From The Washington Post:
On April 15, 1865, as surgeons in the White House conducted the autopsy on Abraham Lincoln’s body, the dead president’s widow, Mary Todd Lincoln, sent in a messenger requesting a lock of her husband’s hair.
The president’s physician, Robert K. Stone, reached over and clipped a lock from a spot near the head wound that had killed the chief executive and gave it to the messenger. Others in the room made the same request, and other locks were clipped, according to historical accounts.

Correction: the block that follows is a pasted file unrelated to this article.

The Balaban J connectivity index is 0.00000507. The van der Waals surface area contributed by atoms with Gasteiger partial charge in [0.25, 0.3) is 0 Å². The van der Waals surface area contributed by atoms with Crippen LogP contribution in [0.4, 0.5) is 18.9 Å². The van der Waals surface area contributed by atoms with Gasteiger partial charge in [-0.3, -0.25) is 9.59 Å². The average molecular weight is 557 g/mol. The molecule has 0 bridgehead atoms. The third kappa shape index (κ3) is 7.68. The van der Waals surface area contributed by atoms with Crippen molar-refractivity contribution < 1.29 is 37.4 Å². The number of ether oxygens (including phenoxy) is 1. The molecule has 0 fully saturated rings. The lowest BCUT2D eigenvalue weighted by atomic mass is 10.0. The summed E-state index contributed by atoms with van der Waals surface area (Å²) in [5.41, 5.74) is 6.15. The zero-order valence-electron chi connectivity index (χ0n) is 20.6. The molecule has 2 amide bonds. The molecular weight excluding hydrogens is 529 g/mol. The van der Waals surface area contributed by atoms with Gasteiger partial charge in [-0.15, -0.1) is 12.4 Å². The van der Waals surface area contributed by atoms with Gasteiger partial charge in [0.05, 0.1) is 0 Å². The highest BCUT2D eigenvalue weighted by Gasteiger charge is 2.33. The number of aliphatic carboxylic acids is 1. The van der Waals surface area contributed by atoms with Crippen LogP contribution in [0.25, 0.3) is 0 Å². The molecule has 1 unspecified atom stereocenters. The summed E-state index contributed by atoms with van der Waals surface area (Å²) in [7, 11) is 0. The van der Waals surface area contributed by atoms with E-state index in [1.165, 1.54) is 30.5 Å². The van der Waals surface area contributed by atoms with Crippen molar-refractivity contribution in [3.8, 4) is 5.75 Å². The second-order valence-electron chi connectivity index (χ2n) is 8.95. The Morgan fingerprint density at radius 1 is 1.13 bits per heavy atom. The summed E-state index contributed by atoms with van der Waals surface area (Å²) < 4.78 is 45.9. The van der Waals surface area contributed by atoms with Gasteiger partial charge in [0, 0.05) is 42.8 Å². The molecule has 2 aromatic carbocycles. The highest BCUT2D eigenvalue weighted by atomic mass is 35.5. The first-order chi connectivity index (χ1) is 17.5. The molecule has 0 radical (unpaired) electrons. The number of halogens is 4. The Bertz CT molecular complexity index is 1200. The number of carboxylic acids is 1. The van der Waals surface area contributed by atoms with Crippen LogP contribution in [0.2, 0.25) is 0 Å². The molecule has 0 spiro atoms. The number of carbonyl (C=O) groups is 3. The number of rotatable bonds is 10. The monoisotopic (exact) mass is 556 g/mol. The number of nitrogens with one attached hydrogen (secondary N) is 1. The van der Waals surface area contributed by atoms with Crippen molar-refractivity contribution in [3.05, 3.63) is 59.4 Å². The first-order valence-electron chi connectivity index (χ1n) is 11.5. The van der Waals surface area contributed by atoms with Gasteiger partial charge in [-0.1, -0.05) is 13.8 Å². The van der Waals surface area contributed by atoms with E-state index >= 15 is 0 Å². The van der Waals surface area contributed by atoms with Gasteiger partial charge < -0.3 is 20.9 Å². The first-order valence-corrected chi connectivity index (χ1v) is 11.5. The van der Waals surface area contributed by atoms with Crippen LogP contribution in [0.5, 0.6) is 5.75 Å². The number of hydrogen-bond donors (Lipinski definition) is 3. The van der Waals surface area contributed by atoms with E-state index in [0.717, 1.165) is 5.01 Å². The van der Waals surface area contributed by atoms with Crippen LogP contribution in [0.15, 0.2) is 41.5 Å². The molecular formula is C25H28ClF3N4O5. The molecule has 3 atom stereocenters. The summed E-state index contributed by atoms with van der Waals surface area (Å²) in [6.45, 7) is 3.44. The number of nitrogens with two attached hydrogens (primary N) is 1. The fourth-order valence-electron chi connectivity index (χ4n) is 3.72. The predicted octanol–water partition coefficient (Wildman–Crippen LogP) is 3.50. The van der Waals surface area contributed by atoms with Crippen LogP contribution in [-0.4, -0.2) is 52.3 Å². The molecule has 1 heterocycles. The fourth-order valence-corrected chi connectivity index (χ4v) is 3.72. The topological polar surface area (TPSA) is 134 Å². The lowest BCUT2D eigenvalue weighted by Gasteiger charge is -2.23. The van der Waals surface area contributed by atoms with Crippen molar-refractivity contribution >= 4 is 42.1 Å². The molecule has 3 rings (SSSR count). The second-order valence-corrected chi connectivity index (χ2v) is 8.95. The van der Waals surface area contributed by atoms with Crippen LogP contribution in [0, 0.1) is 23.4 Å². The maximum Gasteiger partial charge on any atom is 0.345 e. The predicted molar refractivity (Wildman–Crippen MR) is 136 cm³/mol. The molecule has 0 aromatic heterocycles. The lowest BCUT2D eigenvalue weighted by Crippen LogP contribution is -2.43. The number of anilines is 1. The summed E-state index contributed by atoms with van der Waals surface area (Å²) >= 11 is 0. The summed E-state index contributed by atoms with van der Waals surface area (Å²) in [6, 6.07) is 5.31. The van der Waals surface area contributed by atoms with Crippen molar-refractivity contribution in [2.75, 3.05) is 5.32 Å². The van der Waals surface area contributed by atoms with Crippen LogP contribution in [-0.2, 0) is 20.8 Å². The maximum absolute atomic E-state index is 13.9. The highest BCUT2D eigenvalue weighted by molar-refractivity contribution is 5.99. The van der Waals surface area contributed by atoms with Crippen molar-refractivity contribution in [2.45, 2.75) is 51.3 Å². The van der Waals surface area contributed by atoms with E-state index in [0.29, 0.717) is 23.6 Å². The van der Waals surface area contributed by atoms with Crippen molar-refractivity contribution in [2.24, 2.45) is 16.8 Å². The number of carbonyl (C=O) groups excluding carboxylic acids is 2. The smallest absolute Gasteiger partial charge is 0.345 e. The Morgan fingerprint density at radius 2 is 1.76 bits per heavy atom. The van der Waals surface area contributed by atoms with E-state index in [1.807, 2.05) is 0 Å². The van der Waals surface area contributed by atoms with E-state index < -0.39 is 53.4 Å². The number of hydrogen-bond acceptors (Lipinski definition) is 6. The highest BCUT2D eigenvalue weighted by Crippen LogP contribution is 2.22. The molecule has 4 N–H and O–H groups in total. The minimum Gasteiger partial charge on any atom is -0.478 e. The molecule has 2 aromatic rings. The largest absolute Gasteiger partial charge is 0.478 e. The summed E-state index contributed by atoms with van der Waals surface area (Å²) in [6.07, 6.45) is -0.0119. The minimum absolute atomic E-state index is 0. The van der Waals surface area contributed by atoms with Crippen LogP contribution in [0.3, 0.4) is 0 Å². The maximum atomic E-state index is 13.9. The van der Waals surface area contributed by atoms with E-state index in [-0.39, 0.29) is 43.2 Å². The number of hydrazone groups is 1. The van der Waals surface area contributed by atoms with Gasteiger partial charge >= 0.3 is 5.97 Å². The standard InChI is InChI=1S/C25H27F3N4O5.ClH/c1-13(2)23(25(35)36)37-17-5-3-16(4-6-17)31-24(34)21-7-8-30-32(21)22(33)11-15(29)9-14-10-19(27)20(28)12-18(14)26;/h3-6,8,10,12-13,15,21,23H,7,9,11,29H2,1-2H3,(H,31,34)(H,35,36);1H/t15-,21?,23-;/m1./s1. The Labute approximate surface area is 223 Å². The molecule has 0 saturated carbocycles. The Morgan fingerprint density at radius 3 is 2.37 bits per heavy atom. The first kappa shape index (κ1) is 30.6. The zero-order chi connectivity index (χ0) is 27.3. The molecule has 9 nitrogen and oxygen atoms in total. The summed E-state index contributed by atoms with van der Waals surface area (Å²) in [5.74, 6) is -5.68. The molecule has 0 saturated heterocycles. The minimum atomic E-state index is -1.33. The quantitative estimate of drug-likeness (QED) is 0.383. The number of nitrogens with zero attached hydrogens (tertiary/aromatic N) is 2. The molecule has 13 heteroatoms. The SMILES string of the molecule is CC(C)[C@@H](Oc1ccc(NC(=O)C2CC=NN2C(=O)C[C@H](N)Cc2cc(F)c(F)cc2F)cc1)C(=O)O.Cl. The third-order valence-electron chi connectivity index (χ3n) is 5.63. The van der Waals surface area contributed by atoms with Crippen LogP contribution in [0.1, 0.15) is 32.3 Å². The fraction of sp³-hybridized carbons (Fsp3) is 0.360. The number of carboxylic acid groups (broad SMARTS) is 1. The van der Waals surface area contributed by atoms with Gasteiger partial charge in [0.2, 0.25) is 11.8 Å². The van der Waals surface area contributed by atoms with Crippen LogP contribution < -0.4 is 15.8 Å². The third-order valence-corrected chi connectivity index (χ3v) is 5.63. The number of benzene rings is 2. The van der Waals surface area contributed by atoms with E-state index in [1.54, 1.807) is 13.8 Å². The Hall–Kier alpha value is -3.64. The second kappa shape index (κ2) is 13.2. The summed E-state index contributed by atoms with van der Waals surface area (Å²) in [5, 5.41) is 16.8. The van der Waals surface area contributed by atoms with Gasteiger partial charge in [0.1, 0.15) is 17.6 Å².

On Wednesday, one of those specimens — which had been kept in a bank vault for almost a quarter-century — was donated by its owner to Gettysburg National Military Park in Pennsylvania.
The small sheaf of hair is framed along with a faded, stained, handwritten note stating that it was given by Stone to the Baltimore businessman and philanthropist Enoch Pratt.
“This is one of those special objects that gives you the chills when you see it,” said park superintendent Bob Kirby, according to a park statement.
He said it will become part of the collection in the new, state-of-the-art Gettysburg museum later this year.
LMU’s Abraham Lincoln Library and Museum has a similar item which was on display for many years; it’s now housed in one of the building’s vaults.